Please login to the form below

Not currently logged in

New destination

In the journey towards effective healthcare investment, PCTs must take the lead with objectives that give direction

Suitcase with several destination labelsPCTs are first and foremost commissioning organisations. They now aspire to 'world-class commissioning', for which the Department of Health (DH) has defined the values, competencies and assurance framework.

But what is commissioning? The clue is in the word itself. Say it slowly. Co-mission-ing. At its heart is the 'mission', and that mission needs to be shared by all the partners in the health improvement effort, including the pharma industry.
What is the mission?

Essentially, the PCT's mission is to improve health and reduce inequalities through the efficient deployment of the finite resources at its disposal. Since the first competency listed under world-class commissioning is leadership, it is clear that the PCT's job is to take the initiative in defining the mission and bring others along with it.

It is time PCTs got onto the front foot and asserted with authority that they are using their budgets to invest in health, rather than being passive respondents to decisions beyond their control and simply paying for healthcare.

Asking the right questions
Unless PCTs start asking new questions they are going to keep getting the old answers, and little will change for the better. What are these new questions? How should PCTs go about getting the answers? Is there any evidence that new questions or new answers will make any difference to the patient's experience, the efficiency of the service or the population's health outcomes?

PCTs should question the amount they spend on their major health programmes, what good this investment does, how they compare to other PCTs, what their programme objectives are, and if they could do better with their investment, this year and next.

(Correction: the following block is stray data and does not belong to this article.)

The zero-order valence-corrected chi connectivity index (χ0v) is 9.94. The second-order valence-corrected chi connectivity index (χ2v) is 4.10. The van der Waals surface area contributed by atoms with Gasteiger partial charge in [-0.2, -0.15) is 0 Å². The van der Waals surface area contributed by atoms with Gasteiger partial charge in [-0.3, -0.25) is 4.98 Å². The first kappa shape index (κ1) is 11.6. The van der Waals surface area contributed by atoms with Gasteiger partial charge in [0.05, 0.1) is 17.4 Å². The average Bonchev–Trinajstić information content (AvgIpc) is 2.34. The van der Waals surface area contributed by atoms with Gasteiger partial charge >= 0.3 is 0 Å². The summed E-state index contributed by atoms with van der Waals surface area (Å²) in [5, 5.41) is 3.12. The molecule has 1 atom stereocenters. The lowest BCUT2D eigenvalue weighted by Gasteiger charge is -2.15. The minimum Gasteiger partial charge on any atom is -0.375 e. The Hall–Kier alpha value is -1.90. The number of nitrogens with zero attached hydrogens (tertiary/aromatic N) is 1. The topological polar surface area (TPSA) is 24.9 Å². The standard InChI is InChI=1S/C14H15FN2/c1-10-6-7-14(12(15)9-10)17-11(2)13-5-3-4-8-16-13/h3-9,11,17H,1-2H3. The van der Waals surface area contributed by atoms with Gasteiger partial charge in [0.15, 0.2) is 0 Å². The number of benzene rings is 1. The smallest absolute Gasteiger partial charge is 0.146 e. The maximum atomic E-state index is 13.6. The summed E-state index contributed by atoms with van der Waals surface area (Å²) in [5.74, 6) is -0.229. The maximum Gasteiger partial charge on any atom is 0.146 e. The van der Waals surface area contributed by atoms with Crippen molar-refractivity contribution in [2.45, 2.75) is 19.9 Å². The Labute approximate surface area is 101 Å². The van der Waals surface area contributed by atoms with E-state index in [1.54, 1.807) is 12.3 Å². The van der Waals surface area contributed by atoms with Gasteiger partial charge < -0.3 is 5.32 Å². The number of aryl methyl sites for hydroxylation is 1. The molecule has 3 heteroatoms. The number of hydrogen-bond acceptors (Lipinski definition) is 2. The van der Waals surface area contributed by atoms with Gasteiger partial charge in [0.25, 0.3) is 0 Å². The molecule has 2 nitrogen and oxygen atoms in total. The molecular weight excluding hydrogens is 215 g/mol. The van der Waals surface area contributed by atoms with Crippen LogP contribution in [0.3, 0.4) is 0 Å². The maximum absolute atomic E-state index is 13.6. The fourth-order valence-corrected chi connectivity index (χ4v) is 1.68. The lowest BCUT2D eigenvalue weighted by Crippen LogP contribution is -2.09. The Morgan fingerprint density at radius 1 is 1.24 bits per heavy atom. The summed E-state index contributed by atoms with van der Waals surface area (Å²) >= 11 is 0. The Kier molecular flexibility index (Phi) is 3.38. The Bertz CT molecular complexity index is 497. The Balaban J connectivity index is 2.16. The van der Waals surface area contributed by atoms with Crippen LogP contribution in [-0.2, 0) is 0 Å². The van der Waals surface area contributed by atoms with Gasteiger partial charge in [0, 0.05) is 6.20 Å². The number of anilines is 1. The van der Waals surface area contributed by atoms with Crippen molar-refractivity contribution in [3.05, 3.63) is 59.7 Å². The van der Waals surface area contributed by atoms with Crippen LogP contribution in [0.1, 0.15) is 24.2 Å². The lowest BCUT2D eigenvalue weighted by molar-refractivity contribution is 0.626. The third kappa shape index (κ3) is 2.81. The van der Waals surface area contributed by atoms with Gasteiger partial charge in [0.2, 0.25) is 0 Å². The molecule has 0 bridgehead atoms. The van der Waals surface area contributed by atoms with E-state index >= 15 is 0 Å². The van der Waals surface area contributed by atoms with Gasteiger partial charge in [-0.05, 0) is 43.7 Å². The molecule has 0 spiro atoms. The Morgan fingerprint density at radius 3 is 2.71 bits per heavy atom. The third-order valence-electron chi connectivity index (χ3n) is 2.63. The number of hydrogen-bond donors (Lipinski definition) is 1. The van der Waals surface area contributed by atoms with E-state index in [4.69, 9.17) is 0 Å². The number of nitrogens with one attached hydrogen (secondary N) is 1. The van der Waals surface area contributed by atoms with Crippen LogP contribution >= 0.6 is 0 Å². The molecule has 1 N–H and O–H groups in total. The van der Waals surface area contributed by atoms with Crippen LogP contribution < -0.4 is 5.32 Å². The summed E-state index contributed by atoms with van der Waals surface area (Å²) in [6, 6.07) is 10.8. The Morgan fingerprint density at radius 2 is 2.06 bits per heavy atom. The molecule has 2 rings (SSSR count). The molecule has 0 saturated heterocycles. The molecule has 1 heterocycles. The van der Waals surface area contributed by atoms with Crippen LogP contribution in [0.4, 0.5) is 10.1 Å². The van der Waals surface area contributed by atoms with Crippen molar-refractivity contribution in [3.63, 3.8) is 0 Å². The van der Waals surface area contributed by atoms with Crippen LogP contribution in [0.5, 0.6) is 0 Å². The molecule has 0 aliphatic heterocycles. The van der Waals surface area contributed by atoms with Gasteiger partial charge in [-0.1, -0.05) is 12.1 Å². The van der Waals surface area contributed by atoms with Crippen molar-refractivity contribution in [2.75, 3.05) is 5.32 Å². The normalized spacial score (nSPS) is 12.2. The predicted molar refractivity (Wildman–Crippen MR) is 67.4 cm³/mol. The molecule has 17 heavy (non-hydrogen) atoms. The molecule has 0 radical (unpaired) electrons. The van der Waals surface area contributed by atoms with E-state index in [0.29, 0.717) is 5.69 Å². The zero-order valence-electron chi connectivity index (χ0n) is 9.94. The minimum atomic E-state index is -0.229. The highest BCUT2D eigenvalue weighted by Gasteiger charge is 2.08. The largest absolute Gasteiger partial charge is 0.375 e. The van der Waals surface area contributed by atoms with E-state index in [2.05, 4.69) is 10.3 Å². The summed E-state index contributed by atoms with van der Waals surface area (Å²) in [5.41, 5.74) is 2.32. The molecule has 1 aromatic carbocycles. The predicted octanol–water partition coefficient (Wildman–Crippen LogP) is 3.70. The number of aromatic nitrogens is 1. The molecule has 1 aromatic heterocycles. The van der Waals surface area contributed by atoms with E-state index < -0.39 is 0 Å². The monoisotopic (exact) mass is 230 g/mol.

Programme budgeting and marginal analysis (PBMA) is a familiar tool in the health economists' toolbox. It has been used in the NHS since the early 1970s, and has been deployed in over 70 countries around the world. Currently it is enjoying a renaissance under world-class commissioning, with a specific endorsement in competencies five and eleven. The Healthcare Commission and Audit Commission have both given their approval to PBMA in a number of publications. Within the current NHS operating framework for 2008/09, all PCTs are urged to investigate value for money in their highest spending programmes: mental health; circulation disorders and cancer.

Programme budgeting can be defined as: "Looking where resources are deployed in health programmes, with a view to setting objectives and influencing future spending in those programmes to meet the programmes' objectives".

Marginal analysis is: "An appraisal of incremental costs and benefits when resources in programmes are increased, decreased or deployed in new ways."

Think of healthcare investment as a journey. Programme budgets set out a map of where we are now. Marginal analysis informs the journey. But it is the programme objectives that set the direction of travel. These objectives are key. It doesn't matter if cost mapping or economic appraisal skills are immature – they can catch up later – the important thing is the sense of direction that pulls all the partners together and points them in the same direction.